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Saudi J Ophthalmol. 2010 Apr;24(2):45-8. doi: 10.1016/j.sjopt.2010.01.001. Epub 2010 Apr 2.

Prevalence of refractive errors among pre-school children at King Abdulaziz Medical City, Riyadh, Saudi Arabia.

Author information

1
Department of Ophthalmology, Family Medicine, Division of School Health, King Saud bin Abdulaziz University for Health Science, National Guard Health Affairs (NGHA), Riyadh, Saudi Arabia.

Abstract

BACKGROUND:

Vision disorders are the fourth most common disability of children and the leading cause of handicapping conditions in childhood. The present study was undertaken to identify the prevalence and pattern of refractive errors among the school-entrant children at King Abdul Aziz Medical City (KAMC), Riyadh city - Kingdom of Saudi Arabia.

METHODS:

The study population consisted of all the school-entrants (n = 1319), who attended the obligatory health examination for kindergarten and primary school entry during the period from March 2008 until October 2008. Every child was subjected to a 10 min - visual acuity test (VAT) and autorefractive test applied by qualified optometrist. Children with a visual acuity of 20/28 or worse in one or both eyes, or with eye disorder (strabismus, nystagmus, ptosis and others) or abnormal ocular movement, were referred for a 45 min complete ophthalmic examination, which consists of: (1) Distance visual acuity (V/A), (2) cover - uncover test, and (3) non-cycloplpegic retinoscopy. Refractive error cut-off point was defined according to their spherical equivalent refractive error (SERE).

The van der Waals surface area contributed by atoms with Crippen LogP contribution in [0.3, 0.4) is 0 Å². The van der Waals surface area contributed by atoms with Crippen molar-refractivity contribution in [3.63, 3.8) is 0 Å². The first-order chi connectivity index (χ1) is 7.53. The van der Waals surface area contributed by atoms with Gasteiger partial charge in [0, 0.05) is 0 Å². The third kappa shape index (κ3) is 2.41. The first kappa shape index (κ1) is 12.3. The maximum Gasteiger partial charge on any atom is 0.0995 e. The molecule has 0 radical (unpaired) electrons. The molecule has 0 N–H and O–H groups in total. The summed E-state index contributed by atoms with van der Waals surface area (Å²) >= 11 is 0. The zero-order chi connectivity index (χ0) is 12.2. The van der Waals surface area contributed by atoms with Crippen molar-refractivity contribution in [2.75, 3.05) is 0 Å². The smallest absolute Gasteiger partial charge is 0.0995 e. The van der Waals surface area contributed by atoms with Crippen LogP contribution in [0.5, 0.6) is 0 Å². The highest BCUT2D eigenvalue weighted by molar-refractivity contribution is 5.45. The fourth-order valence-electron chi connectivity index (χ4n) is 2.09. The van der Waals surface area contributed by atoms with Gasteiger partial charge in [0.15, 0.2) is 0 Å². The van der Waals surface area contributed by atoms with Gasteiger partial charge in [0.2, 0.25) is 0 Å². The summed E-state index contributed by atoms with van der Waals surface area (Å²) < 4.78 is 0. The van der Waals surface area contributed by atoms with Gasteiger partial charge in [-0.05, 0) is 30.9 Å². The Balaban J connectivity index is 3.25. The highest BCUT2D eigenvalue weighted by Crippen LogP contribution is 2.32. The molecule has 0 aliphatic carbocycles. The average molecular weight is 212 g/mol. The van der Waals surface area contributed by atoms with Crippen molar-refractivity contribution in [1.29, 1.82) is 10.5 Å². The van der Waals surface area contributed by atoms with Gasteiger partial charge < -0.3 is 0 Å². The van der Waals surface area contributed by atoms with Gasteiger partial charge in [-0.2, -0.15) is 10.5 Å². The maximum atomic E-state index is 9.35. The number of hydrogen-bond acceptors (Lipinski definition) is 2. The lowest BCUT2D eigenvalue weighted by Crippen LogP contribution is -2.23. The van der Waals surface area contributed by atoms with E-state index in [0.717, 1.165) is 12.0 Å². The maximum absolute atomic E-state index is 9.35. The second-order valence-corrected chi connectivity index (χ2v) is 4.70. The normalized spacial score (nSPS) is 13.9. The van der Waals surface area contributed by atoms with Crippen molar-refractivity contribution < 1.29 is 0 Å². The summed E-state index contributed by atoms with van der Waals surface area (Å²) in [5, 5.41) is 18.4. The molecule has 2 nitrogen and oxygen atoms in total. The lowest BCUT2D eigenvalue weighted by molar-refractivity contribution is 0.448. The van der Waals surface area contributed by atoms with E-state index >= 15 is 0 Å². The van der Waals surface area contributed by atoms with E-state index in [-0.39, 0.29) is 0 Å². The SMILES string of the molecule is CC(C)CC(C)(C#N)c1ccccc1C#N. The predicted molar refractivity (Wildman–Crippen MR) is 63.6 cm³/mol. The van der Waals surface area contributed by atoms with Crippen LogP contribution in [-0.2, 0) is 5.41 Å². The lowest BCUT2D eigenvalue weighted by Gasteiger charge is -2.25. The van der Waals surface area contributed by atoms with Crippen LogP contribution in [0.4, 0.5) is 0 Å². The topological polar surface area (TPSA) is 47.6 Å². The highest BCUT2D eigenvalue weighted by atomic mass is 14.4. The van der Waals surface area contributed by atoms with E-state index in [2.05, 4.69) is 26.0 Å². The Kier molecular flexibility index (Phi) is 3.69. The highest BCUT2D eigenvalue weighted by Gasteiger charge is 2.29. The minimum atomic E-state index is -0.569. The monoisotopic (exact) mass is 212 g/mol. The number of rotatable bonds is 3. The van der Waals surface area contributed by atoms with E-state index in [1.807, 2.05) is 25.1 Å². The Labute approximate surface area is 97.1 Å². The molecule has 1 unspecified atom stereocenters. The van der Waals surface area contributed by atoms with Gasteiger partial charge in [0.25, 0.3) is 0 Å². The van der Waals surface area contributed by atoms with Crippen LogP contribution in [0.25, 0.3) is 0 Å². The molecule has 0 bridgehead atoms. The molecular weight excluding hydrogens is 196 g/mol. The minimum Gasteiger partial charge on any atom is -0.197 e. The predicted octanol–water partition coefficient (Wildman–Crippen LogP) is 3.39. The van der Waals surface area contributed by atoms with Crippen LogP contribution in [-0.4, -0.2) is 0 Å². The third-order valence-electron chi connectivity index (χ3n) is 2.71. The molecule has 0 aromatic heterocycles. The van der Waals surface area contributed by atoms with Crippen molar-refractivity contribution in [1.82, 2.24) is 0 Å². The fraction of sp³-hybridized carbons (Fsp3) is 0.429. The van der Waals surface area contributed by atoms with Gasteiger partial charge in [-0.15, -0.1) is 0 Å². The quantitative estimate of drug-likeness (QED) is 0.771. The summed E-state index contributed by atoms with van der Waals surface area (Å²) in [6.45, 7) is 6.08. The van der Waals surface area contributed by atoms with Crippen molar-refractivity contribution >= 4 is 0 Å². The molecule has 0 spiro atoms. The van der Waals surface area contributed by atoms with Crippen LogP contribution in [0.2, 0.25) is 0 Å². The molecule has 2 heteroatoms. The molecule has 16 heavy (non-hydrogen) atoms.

RESULTS:

Out of the 1319 children, 60 children were diagnosed as having one or more refractive error, with an over-all prevalence of 4.5% (4.2% in boys and 4.9% in girls) with no sex difference. Prevalence of different refractive errors were as follows; Myopia (2.5%, 95%CI1.7:3.3%), hyperopia (2.1%, 95%CI 1.3:2.9%), astigmatism (2.5%, 95%CI 1.7:3.3%), amblyopia (0.5%, 95%CI 0.1:0.9%) and strabismus (0.5%, 95% CI 0.1:0.9%).

CONCLUSION:

Our results raise the need for school-based program that provides prescription glasses when needed to students at no cost, through government and non-governmental collaborative fund. However, there is a need for further studies to evaluate the cultural beliefs towards the use of spectacles in Saudi communities.

KEYWORDS:

Pre-school; Prevalence; Refractive errors; Saudi

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